Study for Meditation Mat

Study for Meditation Mat
Handspun Tapestry Weaving

Wednesday, 8 August 2012

A Few of My Favourite Things: Inexpensive, Portable Spinning Tools

A thread on Ravelry asked about tools a beginner spinner could make or buy without having to go to a lot of expense.  I've collected several go-to tools over the years; they cost next to nothing, work well for workshops and do their jobs efficiently.  Here's a look at my favourite, low tech tools.

A drawstring nylon screw storage bag from Princess Auto (cost $6CDN).  This bag will hold all the tools shown here and more:

The bag also makes a great caddy for my plying jars:

The plying jars once held non-toxic deodorizer, from Canadian Tire (about $5CDN).  Once the deodorizer was gone - it works well around the cat litter box, by the way - I washed out the jars, which are perfect for plying.  They have screw top lids and smooth slots through which to thread your yarn.  That's a PVC niddy noddy behind the jar.  It comes apart for easy storage, can be made to wind skeins of different lengths and does a great job of wet blocking hand spun singles for tapestry weaving:

When I don't want to carry combs, I use a dog stripper tool, a double-sided dog comb and a spice jar lid for a diz.  If I need a flicker or a set of carders for sampling, a pair of cat brushes works in a pinch:

This tiny scale is something I was given in a goodie bag at a conference.  It's my favourite tool; I clip my skein  on one end, suspend the scale from its ring and it weighs up to 100 grams/4 ounces of yarn or fibre.  It's accurate, too, corresponding with the weights I get when I use my triple beam balance scale.  You can buy the scales on line for about ($10CDN).  The protractor, used for measuring angle of twist, came from an old math set. It's a little hard to see, but there's a piece of plastic tubing in front of it, which slides over the hooks of my Tabachek spindles.  Edward provides the tubing with all his spindles to prevent damage, but a variety of tube sizes are available which will fit almost any spindle hook:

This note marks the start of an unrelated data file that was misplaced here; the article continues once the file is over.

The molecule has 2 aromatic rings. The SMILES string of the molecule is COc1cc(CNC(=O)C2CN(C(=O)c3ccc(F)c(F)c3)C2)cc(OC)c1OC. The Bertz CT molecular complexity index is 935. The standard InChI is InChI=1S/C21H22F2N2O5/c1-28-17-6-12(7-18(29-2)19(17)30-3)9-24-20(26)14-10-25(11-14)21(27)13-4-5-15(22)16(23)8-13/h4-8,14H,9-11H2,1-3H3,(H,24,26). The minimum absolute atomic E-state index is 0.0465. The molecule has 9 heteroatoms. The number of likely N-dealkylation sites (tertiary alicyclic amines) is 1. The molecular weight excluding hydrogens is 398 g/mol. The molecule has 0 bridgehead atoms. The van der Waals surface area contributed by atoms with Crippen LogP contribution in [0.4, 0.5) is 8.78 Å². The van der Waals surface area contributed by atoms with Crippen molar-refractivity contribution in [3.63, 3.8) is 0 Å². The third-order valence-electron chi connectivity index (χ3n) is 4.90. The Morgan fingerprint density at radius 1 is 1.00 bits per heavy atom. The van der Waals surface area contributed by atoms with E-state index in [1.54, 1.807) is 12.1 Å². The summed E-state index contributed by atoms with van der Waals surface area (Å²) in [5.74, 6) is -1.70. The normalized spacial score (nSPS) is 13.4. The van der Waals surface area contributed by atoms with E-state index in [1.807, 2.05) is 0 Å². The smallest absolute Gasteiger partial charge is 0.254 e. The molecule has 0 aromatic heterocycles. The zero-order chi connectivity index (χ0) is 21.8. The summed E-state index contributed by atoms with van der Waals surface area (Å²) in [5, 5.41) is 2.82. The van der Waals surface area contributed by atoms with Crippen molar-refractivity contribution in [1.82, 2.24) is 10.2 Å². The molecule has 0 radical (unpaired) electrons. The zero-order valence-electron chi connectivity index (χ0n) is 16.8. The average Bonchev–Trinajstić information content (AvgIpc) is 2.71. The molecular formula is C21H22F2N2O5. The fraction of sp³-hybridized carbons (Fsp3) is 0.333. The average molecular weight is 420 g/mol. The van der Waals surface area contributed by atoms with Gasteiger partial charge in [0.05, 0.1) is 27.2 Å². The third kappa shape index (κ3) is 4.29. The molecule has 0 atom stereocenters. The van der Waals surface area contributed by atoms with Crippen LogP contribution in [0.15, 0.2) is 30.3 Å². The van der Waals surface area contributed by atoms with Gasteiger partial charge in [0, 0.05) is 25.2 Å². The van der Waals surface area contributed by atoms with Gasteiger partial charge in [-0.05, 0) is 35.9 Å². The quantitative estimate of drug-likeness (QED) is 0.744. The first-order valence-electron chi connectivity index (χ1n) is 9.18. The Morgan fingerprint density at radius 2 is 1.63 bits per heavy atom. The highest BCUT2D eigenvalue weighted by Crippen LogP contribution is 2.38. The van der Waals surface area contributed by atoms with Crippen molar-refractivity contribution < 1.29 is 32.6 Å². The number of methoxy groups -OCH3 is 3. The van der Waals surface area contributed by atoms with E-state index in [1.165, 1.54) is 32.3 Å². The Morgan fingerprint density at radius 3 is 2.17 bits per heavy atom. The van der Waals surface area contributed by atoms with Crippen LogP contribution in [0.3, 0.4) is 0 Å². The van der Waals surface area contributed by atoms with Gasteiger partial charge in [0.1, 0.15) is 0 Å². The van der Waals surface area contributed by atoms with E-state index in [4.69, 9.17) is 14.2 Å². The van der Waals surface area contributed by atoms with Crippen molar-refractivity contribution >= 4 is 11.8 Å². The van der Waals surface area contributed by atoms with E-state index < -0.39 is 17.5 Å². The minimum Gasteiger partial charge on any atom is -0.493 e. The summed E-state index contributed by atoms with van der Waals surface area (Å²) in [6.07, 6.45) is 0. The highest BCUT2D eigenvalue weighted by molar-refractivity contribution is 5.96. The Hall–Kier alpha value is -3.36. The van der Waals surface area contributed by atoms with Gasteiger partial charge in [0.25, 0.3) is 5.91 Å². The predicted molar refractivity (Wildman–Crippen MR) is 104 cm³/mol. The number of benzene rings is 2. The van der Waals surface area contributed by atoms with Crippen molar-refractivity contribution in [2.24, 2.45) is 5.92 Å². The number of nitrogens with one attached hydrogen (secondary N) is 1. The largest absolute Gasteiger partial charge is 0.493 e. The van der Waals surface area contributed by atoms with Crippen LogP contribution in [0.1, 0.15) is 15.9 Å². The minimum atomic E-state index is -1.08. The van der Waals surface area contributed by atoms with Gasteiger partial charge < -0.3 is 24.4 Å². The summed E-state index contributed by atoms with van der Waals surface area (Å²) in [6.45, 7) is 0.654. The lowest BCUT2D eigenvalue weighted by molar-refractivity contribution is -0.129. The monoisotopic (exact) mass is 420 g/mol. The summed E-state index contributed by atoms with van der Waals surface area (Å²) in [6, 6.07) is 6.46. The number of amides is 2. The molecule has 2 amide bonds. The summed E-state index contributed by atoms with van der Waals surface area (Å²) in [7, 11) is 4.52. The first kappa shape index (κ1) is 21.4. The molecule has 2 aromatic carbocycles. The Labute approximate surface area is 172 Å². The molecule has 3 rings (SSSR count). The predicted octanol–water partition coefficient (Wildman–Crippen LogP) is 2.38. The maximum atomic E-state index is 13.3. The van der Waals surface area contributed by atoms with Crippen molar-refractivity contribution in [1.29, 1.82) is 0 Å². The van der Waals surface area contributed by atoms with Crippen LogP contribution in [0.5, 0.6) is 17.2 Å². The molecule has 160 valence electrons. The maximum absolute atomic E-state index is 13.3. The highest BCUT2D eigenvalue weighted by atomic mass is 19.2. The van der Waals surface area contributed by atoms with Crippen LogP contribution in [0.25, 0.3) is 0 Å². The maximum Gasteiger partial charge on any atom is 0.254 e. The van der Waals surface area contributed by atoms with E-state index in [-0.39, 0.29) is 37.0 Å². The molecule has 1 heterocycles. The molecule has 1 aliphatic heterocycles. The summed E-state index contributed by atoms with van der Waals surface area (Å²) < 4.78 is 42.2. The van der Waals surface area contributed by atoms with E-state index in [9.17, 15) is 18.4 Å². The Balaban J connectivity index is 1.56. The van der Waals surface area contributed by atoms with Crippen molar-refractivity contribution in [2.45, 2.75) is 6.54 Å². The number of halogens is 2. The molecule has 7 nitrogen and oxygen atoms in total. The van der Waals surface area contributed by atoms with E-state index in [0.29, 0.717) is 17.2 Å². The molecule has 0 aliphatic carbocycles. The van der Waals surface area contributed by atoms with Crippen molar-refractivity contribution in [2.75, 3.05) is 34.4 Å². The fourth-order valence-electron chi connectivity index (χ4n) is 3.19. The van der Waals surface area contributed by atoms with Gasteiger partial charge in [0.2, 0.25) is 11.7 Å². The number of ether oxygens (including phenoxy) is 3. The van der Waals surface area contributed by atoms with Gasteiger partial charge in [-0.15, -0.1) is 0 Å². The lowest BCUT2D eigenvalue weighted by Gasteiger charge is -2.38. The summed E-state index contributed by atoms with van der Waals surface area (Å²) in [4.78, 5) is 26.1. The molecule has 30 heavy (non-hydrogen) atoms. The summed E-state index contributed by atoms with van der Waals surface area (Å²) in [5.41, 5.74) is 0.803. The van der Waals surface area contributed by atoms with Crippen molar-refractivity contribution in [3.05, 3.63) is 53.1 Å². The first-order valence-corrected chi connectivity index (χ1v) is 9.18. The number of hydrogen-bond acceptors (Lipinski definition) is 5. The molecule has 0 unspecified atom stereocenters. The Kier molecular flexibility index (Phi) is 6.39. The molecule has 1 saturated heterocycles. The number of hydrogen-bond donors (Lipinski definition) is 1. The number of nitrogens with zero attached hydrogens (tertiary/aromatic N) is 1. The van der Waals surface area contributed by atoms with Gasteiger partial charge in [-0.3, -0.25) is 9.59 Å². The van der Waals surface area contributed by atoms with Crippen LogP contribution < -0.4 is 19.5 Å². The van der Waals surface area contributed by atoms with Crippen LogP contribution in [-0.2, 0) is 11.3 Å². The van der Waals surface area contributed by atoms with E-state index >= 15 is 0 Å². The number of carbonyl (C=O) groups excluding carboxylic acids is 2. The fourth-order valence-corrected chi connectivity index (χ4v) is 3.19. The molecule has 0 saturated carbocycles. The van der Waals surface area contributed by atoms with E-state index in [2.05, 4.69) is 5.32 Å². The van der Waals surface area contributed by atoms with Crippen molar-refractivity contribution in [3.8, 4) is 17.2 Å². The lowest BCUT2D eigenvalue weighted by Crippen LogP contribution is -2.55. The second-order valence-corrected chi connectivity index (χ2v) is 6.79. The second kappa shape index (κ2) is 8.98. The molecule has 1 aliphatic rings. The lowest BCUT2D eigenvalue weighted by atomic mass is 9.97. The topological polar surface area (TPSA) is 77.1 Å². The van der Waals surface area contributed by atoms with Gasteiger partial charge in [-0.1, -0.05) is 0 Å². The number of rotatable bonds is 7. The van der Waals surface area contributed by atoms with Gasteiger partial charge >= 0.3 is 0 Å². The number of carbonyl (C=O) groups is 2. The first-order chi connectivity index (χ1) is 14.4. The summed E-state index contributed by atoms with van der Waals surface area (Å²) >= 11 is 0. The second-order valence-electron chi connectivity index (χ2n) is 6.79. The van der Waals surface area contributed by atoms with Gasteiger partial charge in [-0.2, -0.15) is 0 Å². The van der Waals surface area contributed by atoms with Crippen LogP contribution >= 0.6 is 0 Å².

One of the best ideas ever for unwinding yarns from your spindles - a clamp with holes in the ends of the arms through which you thread a fishing snap pin.  Thread a swivel hook through the snap, hook the end of your spindle through the swivel and wind away.  The total cost for a set of 3 clamps, the snap pin and the swivel hook was around $5CDN at Canadian Tire.  This tip is courtesy of Edward and Jo-Anne Tabachek (so is the spindle shown here):

Embroidery floss holders, ($1CDN for a package of 25 cards) which I use as wraps per inch cards and as sample cards for my yarns.  I use paper holders, because I can write information on the cards:

Finally, a laminated yarn weight card our LYS used for calculating yardage. (I don't know the original source of the information.)  I don't use the card much to calculate  yarn weight.  For the most part, I use it to demonstrate the ranges of yardage possible when someone speaks of "worsted, lace weight," etc. yarn and why it's important to use more accurate measures when planning a project:

So, there you have it; a few inexpensive items which work well for a wide range of spinning needs.  They may not be as attractive or accurate as professionally made tools, but you can put a kit together for about $30 - $35CDN (less if you have things such as the dog combs and cat brushes on hand) and you won't cry if something breaks or gets lost. (Actually, I would cry if I lost that scale.  I've become rather attached to it.)


1 comment:

  1. great post! I've been spinning almost 30 years and you had some ideas I've not seen before.